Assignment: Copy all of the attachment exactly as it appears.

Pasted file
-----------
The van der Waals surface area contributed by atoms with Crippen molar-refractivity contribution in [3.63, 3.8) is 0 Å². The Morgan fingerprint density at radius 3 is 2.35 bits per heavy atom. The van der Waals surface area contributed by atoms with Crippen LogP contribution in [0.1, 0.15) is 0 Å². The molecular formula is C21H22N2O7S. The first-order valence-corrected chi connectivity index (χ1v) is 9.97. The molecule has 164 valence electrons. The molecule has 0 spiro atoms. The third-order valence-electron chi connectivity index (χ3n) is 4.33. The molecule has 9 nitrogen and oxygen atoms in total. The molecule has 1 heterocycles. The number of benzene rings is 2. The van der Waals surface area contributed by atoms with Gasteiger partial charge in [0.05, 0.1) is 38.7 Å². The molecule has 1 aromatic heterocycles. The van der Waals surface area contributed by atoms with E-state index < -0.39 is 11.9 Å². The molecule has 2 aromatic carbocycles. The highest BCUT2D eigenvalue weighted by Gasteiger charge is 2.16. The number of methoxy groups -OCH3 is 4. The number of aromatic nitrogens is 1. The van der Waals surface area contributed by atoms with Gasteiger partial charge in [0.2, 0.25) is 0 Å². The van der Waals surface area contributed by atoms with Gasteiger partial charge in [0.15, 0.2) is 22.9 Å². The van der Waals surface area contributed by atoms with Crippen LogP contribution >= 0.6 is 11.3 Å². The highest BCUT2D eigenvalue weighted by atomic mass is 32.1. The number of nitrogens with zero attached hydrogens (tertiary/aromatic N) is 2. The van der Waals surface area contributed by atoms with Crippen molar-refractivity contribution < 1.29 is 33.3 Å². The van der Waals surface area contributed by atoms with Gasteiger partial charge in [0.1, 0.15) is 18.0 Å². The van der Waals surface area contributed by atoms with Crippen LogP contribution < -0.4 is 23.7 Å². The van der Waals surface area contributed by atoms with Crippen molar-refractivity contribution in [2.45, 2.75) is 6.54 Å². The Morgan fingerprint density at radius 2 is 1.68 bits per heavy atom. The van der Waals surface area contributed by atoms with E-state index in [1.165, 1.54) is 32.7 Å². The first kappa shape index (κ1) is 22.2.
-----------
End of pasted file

The van der Waals surface area contributed by atoms with Crippen molar-refractivity contribution in [3.63, 3.8) is 0 Å². The Morgan fingerprint density at radius 3 is 2.35 bits per heavy atom. The van der Waals surface area contributed by atoms with Crippen LogP contribution in [0.1, 0.15) is 0 Å². The molecular formula is C21H22N2O7S. The first-order valence-corrected chi connectivity index (χ1v) is 9.97. The molecule has 164 valence electrons. The molecule has 0 spiro atoms. The third-order valence-electron chi connectivity index (χ3n) is 4.33. The molecule has 9 nitrogen and oxygen atoms in total. The molecule has 1 heterocycles. The number of benzene rings is 2. The van der Waals surface area contributed by atoms with Gasteiger partial charge in [0.05, 0.1) is 38.7 Å². The molecule has 1 aromatic heterocycles. The van der Waals surface area contributed by atoms with E-state index < -0.39 is 11.9 Å². The molecule has 2 aromatic carbocycles. The highest BCUT2D eigenvalue weighted by Gasteiger charge is 2.16. The number of methoxy groups -OCH3 is 4. The number of aromatic nitrogens is 1. The van der Waals surface area contributed by atoms with Gasteiger partial charge in [0.2, 0.25) is 0 Å². The van der Waals surface area contributed by atoms with Gasteiger partial charge in [0.15, 0.2) is 22.9 Å². The van der Waals surface area contributed by atoms with Crippen LogP contribution >= 0.6 is 11.3 Å². The highest BCUT2D eigenvalue weighted by atomic mass is 32.1. The number of nitrogens with zero attached hydrogens (tertiary/aromatic N) is 2. The van der Waals surface area contributed by atoms with Crippen molar-refractivity contribution < 1.29 is 33.3 Å². The van der Waals surface area contributed by atoms with Gasteiger partial charge in [0.1, 0.15) is 18.0 Å². The van der Waals surface area contributed by atoms with Crippen LogP contribution < -0.4 is 23.7 Å². The van der Waals surface area contributed by atoms with Crippen molar-refractivity contribution in [2.45, 2.75) is 6.54 Å². The Morgan fingerprint density at radius 2 is 1.68 bits per heavy atom. The van der Waals surface area contributed by atoms with E-state index in [1.165, 1.54) is 32.7 Å². The first kappa shape index (κ1) is 22.2.